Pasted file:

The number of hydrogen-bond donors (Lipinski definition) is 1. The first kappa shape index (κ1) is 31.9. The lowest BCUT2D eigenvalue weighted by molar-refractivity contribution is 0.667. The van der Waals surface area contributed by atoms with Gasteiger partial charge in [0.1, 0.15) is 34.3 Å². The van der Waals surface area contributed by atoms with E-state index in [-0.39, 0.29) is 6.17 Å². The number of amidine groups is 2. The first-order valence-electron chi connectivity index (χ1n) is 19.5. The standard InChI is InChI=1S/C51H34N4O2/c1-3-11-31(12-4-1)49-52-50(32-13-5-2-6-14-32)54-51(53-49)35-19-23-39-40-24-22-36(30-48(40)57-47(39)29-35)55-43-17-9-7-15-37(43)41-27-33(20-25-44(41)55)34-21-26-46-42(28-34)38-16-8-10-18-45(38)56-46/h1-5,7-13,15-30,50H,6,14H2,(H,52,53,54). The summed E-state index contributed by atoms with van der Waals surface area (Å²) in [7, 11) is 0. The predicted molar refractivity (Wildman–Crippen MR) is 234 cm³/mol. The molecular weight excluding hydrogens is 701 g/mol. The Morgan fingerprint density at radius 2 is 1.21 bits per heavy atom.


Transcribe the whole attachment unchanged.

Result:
The number of hydrogen-bond donors (Lipinski definition) is 1. The first kappa shape index (κ1) is 31.9. The lowest BCUT2D eigenvalue weighted by molar-refractivity contribution is 0.667. The van der Waals surface area contributed by atoms with Gasteiger partial charge in [0.1, 0.15) is 34.3 Å². The van der Waals surface area contributed by atoms with E-state index in [-0.39, 0.29) is 6.17 Å². The number of amidine groups is 2. The first-order valence-electron chi connectivity index (χ1n) is 19.5. The standard InChI is InChI=1S/C51H34N4O2/c1-3-11-31(12-4-1)49-52-50(32-13-5-2-6-14-32)54-51(53-49)35-19-23-39-40-24-22-36(30-48(40)57-47(39)29-35)55-43-17-9-7-15-37(43)41-27-33(20-25-44(41)55)34-21-26-46-42(28-34)38-16-8-10-18-45(38)56-46/h1-5,7-13,15-30,50H,6,14H2,(H,52,53,54). The summed E-state index contributed by atoms with van der Waals surface area (Å²) in [7, 11) is 0. The predicted molar refractivity (Wildman–Crippen MR) is 234 cm³/mol. The molecular weight excluding hydrogens is 701 g/mol. The Morgan fingerprint density at radius 2 is 1.21 bits per heavy atom.